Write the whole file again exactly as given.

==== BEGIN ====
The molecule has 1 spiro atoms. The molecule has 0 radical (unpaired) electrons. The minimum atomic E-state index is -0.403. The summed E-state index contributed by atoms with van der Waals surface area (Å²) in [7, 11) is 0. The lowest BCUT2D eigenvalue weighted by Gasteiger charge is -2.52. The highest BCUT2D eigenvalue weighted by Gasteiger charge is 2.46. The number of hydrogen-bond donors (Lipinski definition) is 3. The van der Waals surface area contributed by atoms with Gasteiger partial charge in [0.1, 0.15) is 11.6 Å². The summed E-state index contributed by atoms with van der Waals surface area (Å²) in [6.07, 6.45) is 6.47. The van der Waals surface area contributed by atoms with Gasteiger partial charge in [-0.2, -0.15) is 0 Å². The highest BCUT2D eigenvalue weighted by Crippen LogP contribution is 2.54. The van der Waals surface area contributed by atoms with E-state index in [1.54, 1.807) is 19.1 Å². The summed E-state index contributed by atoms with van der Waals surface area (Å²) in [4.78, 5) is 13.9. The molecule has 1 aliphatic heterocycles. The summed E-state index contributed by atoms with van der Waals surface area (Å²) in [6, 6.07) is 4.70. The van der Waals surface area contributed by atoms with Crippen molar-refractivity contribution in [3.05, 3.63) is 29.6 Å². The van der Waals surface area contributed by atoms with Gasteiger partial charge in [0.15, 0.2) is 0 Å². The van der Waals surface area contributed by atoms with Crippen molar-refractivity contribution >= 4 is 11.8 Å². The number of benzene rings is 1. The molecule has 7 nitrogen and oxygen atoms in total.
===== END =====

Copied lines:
The molecule has 1 spiro atoms. The molecule has 0 radical (unpaired) electrons. The minimum atomic E-state index is -0.403. The summed E-state index contributed by atoms with van der Waals surface area (Å²) in [7, 11) is 0. The lowest BCUT2D eigenvalue weighted by Gasteiger charge is -2.52. The highest BCUT2D eigenvalue weighted by Gasteiger charge is 2.46. The number of hydrogen-bond donors (Lipinski definition) is 3. The van der Waals surface area contributed by atoms with Gasteiger partial charge in [0.1, 0.15) is 11.6 Å². The summed E-state index contributed by atoms with van der Waals surface area (Å²) in [6.07, 6.45) is 6.47. The van der Waals surface area contributed by atoms with Gasteiger partial charge in [-0.2, -0.15) is 0 Å². The highest BCUT2D eigenvalue weighted by Crippen LogP contribution is 2.54. The van der Waals surface area contributed by atoms with E-state index in [1.54, 1.807) is 19.1 Å². The summed E-state index contributed by atoms with van der Waals surface area (Å²) in [4.78, 5) is 13.9. The molecule has 1 aliphatic heterocycles. The summed E-state index contributed by atoms with van der Waals surface area (Å²) in [6, 6.07) is 4.70. The van der Waals surface area contributed by atoms with Crippen molar-refractivity contribution in [3.05, 3.63) is 29.6 Å². The van der Waals surface area contributed by atoms with Gasteiger partial charge in [0.15, 0.2) is 0 Å². The van der Waals surface area contributed by atoms with Crippen molar-refractivity contribution >= 4 is 11.8 Å². The number of benzene rings is 1. The molecule has 7 nitrogen and oxygen atoms in total.